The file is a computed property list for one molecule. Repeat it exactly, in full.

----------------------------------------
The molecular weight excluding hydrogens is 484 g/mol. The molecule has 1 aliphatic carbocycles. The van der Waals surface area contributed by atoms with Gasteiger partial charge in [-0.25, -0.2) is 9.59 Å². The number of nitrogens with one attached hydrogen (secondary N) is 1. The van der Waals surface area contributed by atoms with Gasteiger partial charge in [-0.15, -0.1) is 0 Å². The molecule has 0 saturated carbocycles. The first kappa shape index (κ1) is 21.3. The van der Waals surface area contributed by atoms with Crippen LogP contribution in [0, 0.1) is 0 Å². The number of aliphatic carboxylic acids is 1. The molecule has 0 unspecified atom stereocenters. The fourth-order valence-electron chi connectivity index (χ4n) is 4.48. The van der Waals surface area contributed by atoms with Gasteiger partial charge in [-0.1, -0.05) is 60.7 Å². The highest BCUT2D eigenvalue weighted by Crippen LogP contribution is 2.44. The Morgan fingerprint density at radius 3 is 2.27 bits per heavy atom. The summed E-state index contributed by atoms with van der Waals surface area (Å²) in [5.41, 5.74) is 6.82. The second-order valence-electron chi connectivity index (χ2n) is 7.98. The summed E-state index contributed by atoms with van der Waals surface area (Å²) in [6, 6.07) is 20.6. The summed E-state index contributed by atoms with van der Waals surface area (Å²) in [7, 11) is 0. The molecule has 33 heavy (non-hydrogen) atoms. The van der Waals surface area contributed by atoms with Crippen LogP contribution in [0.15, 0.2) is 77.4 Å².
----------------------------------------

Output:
The molecular weight excluding hydrogens is 484 g/mol. The molecule has 1 aliphatic carbocycles. The van der Waals surface area contributed by atoms with Gasteiger partial charge in [-0.25, -0.2) is 9.59 Å². The number of nitrogens with one attached hydrogen (secondary N) is 1. The van der Waals surface area contributed by atoms with Gasteiger partial charge in [-0.15, -0.1) is 0 Å². The molecule has 0 saturated carbocycles. The first kappa shape index (κ1) is 21.3. The van der Waals surface area contributed by atoms with Crippen LogP contribution in [0, 0.1) is 0 Å². The number of aliphatic carboxylic acids is 1. The molecule has 0 unspecified atom stereocenters. The fourth-order valence-electron chi connectivity index (χ4n) is 4.48. The van der Waals surface area contributed by atoms with Gasteiger partial charge in [-0.1, -0.05) is 60.7 Å². The highest BCUT2D eigenvalue weighted by Crippen LogP contribution is 2.44. The Morgan fingerprint density at radius 3 is 2.27 bits per heavy atom. The summed E-state index contributed by atoms with van der Waals surface area (Å²) in [5.41, 5.74) is 6.82. The second-order valence-electron chi connectivity index (χ2n) is 7.98. The summed E-state index contributed by atoms with van der Waals surface area (Å²) in [6, 6.07) is 20.6. The summed E-state index contributed by atoms with van der Waals surface area (Å²) in [7, 11) is 0. The molecule has 33 heavy (non-hydrogen) atoms. The van der Waals surface area contributed by atoms with Crippen LogP contribution in [0.15, 0.2) is 77.4 Å².